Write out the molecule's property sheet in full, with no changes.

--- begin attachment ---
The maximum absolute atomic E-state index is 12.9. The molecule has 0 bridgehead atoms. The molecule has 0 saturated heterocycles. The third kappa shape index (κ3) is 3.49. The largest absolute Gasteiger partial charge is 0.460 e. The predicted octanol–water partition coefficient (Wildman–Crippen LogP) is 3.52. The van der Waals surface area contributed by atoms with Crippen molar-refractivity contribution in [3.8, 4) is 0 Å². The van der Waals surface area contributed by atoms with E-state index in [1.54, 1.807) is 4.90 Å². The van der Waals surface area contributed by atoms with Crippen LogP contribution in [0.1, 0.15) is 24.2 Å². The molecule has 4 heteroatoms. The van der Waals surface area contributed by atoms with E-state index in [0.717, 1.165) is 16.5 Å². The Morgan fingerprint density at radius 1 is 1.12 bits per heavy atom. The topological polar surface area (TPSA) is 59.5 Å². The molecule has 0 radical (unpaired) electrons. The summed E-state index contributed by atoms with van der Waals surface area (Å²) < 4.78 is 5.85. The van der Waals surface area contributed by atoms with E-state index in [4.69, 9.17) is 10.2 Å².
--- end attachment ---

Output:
The maximum absolute atomic E-state index is 12.9. The molecule has 0 bridgehead atoms. The molecule has 0 saturated heterocycles. The third kappa shape index (κ3) is 3.49. The largest absolute Gasteiger partial charge is 0.460 e. The predicted octanol–water partition coefficient (Wildman–Crippen LogP) is 3.52. The van der Waals surface area contributed by atoms with Crippen molar-refractivity contribution in [3.8, 4) is 0 Å². The van der Waals surface area contributed by atoms with E-state index in [1.54, 1.807) is 4.90 Å². The van der Waals surface area contributed by atoms with Crippen LogP contribution in [0.1, 0.15) is 24.2 Å². The molecule has 4 heteroatoms. The van der Waals surface area contributed by atoms with E-state index in [0.717, 1.165) is 16.5 Å². The Morgan fingerprint density at radius 1 is 1.12 bits per heavy atom. The topological polar surface area (TPSA) is 59.5 Å². The molecule has 0 radical (unpaired) electrons. The summed E-state index contributed by atoms with van der Waals surface area (Å²) < 4.78 is 5.85. The van der Waals surface area contributed by atoms with E-state index in [4.69, 9.17) is 10.2 Å².